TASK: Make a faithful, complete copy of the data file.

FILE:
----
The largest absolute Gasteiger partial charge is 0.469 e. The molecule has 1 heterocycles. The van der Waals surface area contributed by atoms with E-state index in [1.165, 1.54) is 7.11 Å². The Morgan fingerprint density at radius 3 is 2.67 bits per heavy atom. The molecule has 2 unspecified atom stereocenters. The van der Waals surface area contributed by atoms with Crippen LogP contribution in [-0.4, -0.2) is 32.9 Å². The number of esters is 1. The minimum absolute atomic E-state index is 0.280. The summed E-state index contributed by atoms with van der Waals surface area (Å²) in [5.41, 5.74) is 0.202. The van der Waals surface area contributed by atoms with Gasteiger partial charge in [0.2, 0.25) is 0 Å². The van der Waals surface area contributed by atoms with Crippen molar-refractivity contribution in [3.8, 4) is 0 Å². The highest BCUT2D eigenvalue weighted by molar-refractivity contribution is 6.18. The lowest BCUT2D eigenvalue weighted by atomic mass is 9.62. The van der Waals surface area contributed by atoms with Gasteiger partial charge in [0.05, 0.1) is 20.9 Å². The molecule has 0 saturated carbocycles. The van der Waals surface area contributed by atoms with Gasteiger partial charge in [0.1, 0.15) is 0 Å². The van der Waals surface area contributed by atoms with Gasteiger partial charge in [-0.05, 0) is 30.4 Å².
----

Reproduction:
The largest absolute Gasteiger partial charge is 0.469 e. The molecule has 1 heterocycles. The van der Waals surface area contributed by atoms with E-state index in [1.165, 1.54) is 7.11 Å². The Morgan fingerprint density at radius 3 is 2.67 bits per heavy atom. The molecule has 2 unspecified atom stereocenters. The van der Waals surface area contributed by atoms with Crippen LogP contribution in [-0.4, -0.2) is 32.9 Å². The number of esters is 1. The minimum absolute atomic E-state index is 0.280. The summed E-state index contributed by atoms with van der Waals surface area (Å²) in [5.41, 5.74) is 0.202. The van der Waals surface area contributed by atoms with Gasteiger partial charge in [0.2, 0.25) is 0 Å². The van der Waals surface area contributed by atoms with Crippen molar-refractivity contribution in [3.8, 4) is 0 Å². The highest BCUT2D eigenvalue weighted by molar-refractivity contribution is 6.18. The lowest BCUT2D eigenvalue weighted by atomic mass is 9.62. The van der Waals surface area contributed by atoms with Gasteiger partial charge in [0.05, 0.1) is 20.9 Å². The molecule has 0 saturated carbocycles. The van der Waals surface area contributed by atoms with Gasteiger partial charge in [0.1, 0.15) is 0 Å². The van der Waals surface area contributed by atoms with Gasteiger partial charge in [-0.05, 0) is 30.4 Å².